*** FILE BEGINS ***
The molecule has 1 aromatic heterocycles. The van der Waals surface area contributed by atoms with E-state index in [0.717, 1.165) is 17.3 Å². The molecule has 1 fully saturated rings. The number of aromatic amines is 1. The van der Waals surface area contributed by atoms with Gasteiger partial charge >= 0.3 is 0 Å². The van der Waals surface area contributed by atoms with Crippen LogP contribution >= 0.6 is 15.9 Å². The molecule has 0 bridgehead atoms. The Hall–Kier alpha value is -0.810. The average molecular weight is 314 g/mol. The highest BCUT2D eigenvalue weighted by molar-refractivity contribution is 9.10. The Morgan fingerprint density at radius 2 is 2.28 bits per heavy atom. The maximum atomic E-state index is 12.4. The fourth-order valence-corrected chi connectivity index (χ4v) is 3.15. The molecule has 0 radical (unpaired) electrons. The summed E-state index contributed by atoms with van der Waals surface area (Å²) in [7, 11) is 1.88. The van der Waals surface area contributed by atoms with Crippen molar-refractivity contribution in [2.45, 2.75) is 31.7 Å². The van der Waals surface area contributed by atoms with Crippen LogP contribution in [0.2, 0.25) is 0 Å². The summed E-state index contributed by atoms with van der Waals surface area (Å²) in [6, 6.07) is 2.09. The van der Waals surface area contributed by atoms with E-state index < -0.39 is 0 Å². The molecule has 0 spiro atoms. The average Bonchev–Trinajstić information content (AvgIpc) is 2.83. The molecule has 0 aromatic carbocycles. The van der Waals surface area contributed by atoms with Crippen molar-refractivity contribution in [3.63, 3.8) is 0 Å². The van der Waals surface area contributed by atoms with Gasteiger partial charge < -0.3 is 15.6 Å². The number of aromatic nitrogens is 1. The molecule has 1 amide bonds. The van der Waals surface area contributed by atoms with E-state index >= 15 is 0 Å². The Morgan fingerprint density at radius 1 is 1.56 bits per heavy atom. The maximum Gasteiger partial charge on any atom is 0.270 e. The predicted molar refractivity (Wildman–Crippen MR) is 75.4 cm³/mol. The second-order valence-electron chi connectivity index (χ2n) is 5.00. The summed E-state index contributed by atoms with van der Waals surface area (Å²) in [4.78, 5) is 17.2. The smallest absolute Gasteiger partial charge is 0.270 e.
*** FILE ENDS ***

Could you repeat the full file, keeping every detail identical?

The molecule has 1 aromatic heterocycles. The van der Waals surface area contributed by atoms with E-state index in [0.717, 1.165) is 17.3 Å². The molecule has 1 fully saturated rings. The number of aromatic amines is 1. The van der Waals surface area contributed by atoms with Gasteiger partial charge >= 0.3 is 0 Å². The van der Waals surface area contributed by atoms with Crippen LogP contribution >= 0.6 is 15.9 Å². The molecule has 0 bridgehead atoms. The Hall–Kier alpha value is -0.810. The average molecular weight is 314 g/mol. The highest BCUT2D eigenvalue weighted by molar-refractivity contribution is 9.10. The Morgan fingerprint density at radius 2 is 2.28 bits per heavy atom. The maximum atomic E-state index is 12.4. The fourth-order valence-corrected chi connectivity index (χ4v) is 3.15. The molecule has 0 radical (unpaired) electrons. The summed E-state index contributed by atoms with van der Waals surface area (Å²) in [7, 11) is 1.88. The van der Waals surface area contributed by atoms with Crippen molar-refractivity contribution in [2.45, 2.75) is 31.7 Å². The van der Waals surface area contributed by atoms with Crippen LogP contribution in [0.2, 0.25) is 0 Å². The summed E-state index contributed by atoms with van der Waals surface area (Å²) in [6, 6.07) is 2.09. The van der Waals surface area contributed by atoms with E-state index < -0.39 is 0 Å². The molecule has 0 spiro atoms. The average Bonchev–Trinajstić information content (AvgIpc) is 2.83. The molecule has 0 aromatic carbocycles. The van der Waals surface area contributed by atoms with Crippen molar-refractivity contribution in [3.63, 3.8) is 0 Å². The van der Waals surface area contributed by atoms with Gasteiger partial charge < -0.3 is 15.6 Å². The number of aromatic nitrogens is 1. The molecule has 1 amide bonds. The van der Waals surface area contributed by atoms with E-state index >= 15 is 0 Å². The Morgan fingerprint density at radius 1 is 1.56 bits per heavy atom. The maximum Gasteiger partial charge on any atom is 0.270 e. The predicted molar refractivity (Wildman–Crippen MR) is 75.4 cm³/mol. The second-order valence-electron chi connectivity index (χ2n) is 5.00. The summed E-state index contributed by atoms with van der Waals surface area (Å²) in [4.78, 5) is 17.2. The smallest absolute Gasteiger partial charge is 0.270 e.